Friday, September 21, 2007

Clean Components and Self Calibration

Well, I just talked to Juan Uson from NRAO-Charlottesville, and he delivered some useful information for us burgeoning self-cal experts.

He says that you should ALWAYS use all your clean components for self calibration. Don't cut at the first negative! He says that when they were first learning about self cal, they were very timid and therefore advised people to cut at the first negative, but now they know better. You want to use your very best clean component model for self cal, which includes all components!

Here are some reasons why--

a bright source that is centered on the edge between two pixels will actually take an infinite number of clean components to model, because basically the clean algorithm keeps exchanging flux back and forth between the surrounding pixels. so, to model such a source, there are lots of negative clean components required.

if a source has any complex structure at all, you can't really effectively model it without using some negative components.

I told him that occasionally, the word on the street is "Just self cal off of one bright source that you know the structure of, and leave the rest of the flux alone." When I tried to do that once, the self cal created fictional ghost sources in my data and it scared me! Juan was not surprised; he said its a terrible idea to self cal on only a select few sources. Basically what self cal does is divide your real fluxes by your model fluxes, and try to make the residuals look like noise. If there is still real flux in your residuals (because your clean model is based off only a select few sources), then it will try to turn that real flux into noise and crazy things will happen.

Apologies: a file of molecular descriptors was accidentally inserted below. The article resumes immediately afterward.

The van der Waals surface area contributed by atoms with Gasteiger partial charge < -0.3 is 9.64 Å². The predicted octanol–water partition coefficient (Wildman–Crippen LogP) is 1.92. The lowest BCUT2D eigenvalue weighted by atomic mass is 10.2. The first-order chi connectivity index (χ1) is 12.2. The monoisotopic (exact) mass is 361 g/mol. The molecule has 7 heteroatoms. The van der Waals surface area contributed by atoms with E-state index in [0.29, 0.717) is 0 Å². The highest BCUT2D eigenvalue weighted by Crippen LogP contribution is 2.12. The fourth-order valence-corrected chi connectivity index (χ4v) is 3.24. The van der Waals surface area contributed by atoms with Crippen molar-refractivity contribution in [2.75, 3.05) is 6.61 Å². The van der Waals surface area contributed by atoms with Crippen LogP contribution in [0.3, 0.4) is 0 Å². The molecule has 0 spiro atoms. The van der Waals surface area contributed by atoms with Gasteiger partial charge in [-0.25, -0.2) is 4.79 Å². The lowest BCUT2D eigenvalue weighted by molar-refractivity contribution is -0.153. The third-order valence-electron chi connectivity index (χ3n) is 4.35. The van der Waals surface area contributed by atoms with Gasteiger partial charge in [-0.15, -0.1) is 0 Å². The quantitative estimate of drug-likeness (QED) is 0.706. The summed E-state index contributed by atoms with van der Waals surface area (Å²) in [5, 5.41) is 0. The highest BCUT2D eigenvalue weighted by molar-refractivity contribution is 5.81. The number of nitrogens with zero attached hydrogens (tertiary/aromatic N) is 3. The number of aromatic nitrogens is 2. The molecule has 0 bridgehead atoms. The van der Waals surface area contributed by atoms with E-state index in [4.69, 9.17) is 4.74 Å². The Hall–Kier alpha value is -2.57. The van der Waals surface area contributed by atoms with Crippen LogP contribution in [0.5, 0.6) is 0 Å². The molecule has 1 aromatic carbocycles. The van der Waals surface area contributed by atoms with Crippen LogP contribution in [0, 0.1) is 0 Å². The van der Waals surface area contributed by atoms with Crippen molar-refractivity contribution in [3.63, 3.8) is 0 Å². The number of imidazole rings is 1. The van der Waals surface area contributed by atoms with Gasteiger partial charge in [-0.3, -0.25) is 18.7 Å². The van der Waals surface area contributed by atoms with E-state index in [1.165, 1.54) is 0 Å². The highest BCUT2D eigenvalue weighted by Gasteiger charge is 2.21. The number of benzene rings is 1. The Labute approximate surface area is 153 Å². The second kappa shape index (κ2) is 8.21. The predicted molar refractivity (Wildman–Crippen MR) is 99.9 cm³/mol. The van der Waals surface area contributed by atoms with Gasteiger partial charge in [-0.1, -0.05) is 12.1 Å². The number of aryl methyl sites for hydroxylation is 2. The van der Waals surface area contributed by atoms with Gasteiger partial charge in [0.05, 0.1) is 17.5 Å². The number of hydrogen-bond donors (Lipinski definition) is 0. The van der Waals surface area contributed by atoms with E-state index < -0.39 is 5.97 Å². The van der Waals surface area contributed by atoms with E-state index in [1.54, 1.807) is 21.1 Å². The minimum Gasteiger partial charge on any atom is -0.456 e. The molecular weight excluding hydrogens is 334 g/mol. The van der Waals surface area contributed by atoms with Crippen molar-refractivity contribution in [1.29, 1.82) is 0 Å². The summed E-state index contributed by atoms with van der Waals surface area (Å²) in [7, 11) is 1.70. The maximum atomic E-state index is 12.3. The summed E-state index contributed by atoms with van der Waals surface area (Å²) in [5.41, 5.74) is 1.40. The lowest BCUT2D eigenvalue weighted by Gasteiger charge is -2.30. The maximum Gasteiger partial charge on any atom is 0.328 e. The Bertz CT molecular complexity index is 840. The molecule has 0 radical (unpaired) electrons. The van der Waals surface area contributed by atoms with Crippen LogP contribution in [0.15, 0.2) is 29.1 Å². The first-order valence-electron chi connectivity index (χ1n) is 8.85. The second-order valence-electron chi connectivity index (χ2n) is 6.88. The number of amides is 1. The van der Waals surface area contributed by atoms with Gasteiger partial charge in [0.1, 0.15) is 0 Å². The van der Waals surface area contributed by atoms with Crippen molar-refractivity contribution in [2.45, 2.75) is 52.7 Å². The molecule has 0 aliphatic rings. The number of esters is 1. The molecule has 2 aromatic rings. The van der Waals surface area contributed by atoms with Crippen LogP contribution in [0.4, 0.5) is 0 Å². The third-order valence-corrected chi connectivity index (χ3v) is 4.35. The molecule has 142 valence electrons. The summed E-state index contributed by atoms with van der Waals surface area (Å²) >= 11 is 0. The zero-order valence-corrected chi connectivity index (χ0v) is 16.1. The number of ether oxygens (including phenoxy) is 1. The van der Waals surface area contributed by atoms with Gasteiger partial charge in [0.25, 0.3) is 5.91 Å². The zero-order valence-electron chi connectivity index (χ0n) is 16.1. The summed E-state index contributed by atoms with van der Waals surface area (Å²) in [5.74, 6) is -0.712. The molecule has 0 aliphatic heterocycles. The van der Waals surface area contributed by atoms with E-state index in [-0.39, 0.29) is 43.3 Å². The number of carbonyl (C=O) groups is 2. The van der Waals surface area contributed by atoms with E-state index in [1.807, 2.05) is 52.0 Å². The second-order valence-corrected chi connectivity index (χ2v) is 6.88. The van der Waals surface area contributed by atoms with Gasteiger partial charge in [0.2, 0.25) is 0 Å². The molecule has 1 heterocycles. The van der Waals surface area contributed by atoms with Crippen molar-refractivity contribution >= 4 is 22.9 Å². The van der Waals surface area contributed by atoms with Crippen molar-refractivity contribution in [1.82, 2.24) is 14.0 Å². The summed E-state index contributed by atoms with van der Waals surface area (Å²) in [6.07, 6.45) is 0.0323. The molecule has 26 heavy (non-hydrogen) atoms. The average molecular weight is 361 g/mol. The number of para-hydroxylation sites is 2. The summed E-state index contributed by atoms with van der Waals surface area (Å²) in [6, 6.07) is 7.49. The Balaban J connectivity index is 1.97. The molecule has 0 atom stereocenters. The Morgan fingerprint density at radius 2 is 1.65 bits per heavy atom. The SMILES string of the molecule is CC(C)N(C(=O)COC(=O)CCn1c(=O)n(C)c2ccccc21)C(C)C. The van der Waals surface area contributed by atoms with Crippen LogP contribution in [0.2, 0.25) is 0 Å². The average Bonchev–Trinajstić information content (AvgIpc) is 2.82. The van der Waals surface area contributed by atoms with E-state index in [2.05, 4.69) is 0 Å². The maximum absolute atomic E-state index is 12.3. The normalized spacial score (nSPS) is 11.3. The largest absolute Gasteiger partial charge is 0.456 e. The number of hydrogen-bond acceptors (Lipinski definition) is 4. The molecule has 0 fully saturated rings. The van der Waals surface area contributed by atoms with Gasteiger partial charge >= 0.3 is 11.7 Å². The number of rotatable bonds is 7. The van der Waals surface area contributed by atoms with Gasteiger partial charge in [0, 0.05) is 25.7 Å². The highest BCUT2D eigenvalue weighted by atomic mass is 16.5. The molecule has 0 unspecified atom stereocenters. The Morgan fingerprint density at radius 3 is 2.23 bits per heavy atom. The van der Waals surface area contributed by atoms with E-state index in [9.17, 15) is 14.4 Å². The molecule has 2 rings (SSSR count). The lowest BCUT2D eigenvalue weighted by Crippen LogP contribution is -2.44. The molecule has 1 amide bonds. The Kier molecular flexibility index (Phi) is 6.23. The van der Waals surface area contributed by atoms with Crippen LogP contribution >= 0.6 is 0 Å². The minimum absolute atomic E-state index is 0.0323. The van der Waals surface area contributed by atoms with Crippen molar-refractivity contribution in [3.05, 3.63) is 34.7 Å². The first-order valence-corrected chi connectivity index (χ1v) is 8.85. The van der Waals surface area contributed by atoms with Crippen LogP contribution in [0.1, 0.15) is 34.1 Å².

So, clean out all your flux, and use all your clean components!


Ian said...

This is interesting, but is it still true in the case of a direct Fourier transform? Does it only arise from FFT gridding...?

Laura said...

Unfortunately, I'm really not sure. Do you choose in IMAGR if you want to do an FFT or direct Fourier transform?

I've never thought about such differences before...